Gray Fox

Urocyon cinereoargenteus

Gray Fox

Gray fox, photographed at Crystal Lake Sand Pine Scrub Natural Area, Pompano Beach, Broward County, in June 2014.

One of the first things you notice about the gray fox, Urocyon cinereoargenteus, is how red it is. Enough red, in fact, to make you wonder whether you're actually looking at a gray fox or something else. Enough red that some call it the red-sided fox.

There are red foxes, Volpes volpes, in Florida, but they are red all over and pretty much devoid of gray. They also take to different habitats and behave differently than their gray fox cousins. They're also not native to Florida.

The gray fox prefers to stay in brushy cover deep in the woods, and away from humans. More on that in a bit. Their main diet is small mammals — rabbits, mice and rats — but they also eat birds, reptiles and amphibians, bugs and berries.

They're not uncommon animals in South Florida, but they are uncommonly seen. For one thing, gray foxes are nocturnal and, again, they prefer brushy cover. Even if they're active during daylight hours, odds are long that you'll spot one. The photograph on this page was shot late in the evening — the fox emerged from the brush, paused for a few seconds and continued on his way back into the brush. It is the only fox we've seen in the years that we've been putting together this website.

Like other species in South Florida, the gray fox has had much of its preferred habitat disappear as the human population expanded. They haven't gone away, but have adapted to more suburban settings and the bits and pieces of wilderness that remain. This guy was spotted at the 25-acre Crystal Lake Sand Pine Scrub Natural Area in a section of Pompano Beach surrounded by development. We've also seen them years ago at Seacrest Scrub Natural Area, another small, suburban preserve in Boynton Beach.

More nuts and bolts: gray foxes average three to four feet in length, with as much as a third of that being tail. They can weigh as much as 13 pound, which is less than you might think looking at one. Unlike other canines, they hunt alone. Unlike other canines, they have retractable claws and can climb trees, which they do for defense and sometimes for shelter. Like other canines, they are territorial, marking their turf with urine and scent.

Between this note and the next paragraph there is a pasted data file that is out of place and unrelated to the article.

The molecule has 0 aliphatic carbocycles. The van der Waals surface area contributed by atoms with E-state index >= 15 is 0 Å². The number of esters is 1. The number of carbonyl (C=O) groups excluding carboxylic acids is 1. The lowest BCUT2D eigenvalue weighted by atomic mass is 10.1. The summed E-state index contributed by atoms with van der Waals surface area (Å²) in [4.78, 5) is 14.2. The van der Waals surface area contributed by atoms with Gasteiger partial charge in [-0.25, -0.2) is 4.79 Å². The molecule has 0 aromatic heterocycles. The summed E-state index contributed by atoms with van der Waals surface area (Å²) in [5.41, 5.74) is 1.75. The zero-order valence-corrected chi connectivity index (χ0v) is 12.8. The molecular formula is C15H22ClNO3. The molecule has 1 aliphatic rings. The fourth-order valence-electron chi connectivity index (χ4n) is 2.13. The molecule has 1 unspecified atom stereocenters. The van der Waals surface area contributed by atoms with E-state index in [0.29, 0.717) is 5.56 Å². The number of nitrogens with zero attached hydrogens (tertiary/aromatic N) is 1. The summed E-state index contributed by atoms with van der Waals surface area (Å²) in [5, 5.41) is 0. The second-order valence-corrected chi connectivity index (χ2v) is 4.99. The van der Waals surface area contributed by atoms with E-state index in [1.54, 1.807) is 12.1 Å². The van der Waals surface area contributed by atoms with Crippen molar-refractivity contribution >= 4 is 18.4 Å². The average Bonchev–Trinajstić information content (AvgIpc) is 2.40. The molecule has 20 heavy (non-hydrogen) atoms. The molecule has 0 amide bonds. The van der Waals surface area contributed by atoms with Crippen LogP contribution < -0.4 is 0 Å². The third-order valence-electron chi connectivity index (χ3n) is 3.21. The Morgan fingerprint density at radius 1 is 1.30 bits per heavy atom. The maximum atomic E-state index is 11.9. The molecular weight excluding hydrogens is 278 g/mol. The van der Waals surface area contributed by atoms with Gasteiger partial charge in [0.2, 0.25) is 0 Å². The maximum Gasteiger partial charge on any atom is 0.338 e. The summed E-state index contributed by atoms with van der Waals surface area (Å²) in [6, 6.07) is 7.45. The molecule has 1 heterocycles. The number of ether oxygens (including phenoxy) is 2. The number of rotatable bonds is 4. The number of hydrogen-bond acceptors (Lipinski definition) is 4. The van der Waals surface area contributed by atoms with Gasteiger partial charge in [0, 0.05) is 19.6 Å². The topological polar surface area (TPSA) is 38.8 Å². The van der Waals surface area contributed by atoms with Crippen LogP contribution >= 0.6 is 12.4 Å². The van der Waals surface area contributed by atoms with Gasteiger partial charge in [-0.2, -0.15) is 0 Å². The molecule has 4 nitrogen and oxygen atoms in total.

Gray foxes will dig a den, or they might find a gopher tortoise burrow and convert it to their own use. They'll also use a tree hollow or crevices in a pile of rocks. Gray fox pairs are monogamous for the most part. They breed between January and March; typically, the mother will give birth to three to five pups after a gestation period of about two months. The pups are blind and helpless, nurse for another two months, and will remain with their parents for four more months. Both male and female raise the pups, providing food, protection and training.

The pups become independent and sexually mature at 10 months. Their life span: about six to eight years in the wild, as long as 12 in captivity.

Their native range includes most of the United States except for the northern plains and Rockies. Their range also includes southern Canada and southward through Mexico, Central America to Colombia and Venezuela. They are more numerous in North Florida than South Florida, but they are found throughout the state.

Fun fact: despite the cliche, you're not likely to find gray foxes anywhere near a henhouse, according to the Florida Fish and Wldlife Conservation Commission. While they wouldn't mind downing a chicken or two if given the opportunity, they don't like to venture out of their preferred habitats that much, and they don't like being around humans, either. Their red fox cousins are another matter altogether, however, and gray foxes are frequently misidentified as red by angry farmers (and others).

Gray foxes are members of Canidae, the dog family.

Published by Wild South Florida, PO Box 7241, Delray Beach, FL 33482.

Photographs by David Sedore. Photographs are property of the publishers and may not be used without permission.